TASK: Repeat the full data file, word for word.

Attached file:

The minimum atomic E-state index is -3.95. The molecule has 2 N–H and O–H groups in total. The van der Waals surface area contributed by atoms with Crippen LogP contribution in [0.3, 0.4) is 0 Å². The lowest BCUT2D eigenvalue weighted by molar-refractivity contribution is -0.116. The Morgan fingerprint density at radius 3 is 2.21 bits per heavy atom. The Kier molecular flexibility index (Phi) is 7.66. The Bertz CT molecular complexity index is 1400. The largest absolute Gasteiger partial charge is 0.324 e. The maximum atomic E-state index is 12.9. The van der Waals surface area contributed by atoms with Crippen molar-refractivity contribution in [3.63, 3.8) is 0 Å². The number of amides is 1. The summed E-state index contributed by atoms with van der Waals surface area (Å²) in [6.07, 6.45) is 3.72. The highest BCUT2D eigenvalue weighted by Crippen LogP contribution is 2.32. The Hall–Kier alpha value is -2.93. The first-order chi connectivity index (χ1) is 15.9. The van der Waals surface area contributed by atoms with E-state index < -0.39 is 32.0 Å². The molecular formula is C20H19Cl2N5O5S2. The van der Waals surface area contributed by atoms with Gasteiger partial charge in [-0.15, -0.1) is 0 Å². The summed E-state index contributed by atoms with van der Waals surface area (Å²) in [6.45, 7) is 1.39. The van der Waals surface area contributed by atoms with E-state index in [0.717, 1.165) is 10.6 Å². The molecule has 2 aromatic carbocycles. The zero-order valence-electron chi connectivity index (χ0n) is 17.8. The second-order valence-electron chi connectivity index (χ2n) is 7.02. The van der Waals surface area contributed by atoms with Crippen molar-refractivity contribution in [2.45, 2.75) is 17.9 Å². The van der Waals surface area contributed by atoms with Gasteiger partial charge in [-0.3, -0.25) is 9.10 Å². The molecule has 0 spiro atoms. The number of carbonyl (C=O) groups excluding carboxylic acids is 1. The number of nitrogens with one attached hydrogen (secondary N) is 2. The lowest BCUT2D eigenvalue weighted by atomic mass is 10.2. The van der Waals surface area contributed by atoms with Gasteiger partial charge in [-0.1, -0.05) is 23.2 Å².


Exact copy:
The minimum atomic E-state index is -3.95. The molecule has 2 N–H and O–H groups in total. The van der Waals surface area contributed by atoms with Crippen LogP contribution in [0.3, 0.4) is 0 Å². The lowest BCUT2D eigenvalue weighted by molar-refractivity contribution is -0.116. The Morgan fingerprint density at radius 3 is 2.21 bits per heavy atom. The Kier molecular flexibility index (Phi) is 7.66. The Bertz CT molecular complexity index is 1400. The largest absolute Gasteiger partial charge is 0.324 e. The maximum atomic E-state index is 12.9. The van der Waals surface area contributed by atoms with Crippen molar-refractivity contribution in [3.63, 3.8) is 0 Å². The number of amides is 1. The summed E-state index contributed by atoms with van der Waals surface area (Å²) in [6.07, 6.45) is 3.72. The highest BCUT2D eigenvalue weighted by Crippen LogP contribution is 2.32. The Hall–Kier alpha value is -2.93. The first-order chi connectivity index (χ1) is 15.9. The van der Waals surface area contributed by atoms with E-state index < -0.39 is 32.0 Å². The molecular formula is C20H19Cl2N5O5S2. The van der Waals surface area contributed by atoms with Gasteiger partial charge in [-0.15, -0.1) is 0 Å². The summed E-state index contributed by atoms with van der Waals surface area (Å²) in [6.45, 7) is 1.39. The van der Waals surface area contributed by atoms with E-state index in [0.717, 1.165) is 10.6 Å². The molecule has 2 aromatic carbocycles. The zero-order valence-electron chi connectivity index (χ0n) is 17.8. The second-order valence-electron chi connectivity index (χ2n) is 7.02. The van der Waals surface area contributed by atoms with Crippen molar-refractivity contribution in [2.45, 2.75) is 17.9 Å². The van der Waals surface area contributed by atoms with Gasteiger partial charge in [-0.3, -0.25) is 9.10 Å². The molecule has 0 spiro atoms. The number of carbonyl (C=O) groups excluding carboxylic acids is 1. The number of nitrogens with one attached hydrogen (secondary N) is 2. The lowest BCUT2D eigenvalue weighted by atomic mass is 10.2. The van der Waals surface area contributed by atoms with Gasteiger partial charge in [-0.1, -0.05) is 23.2 Å².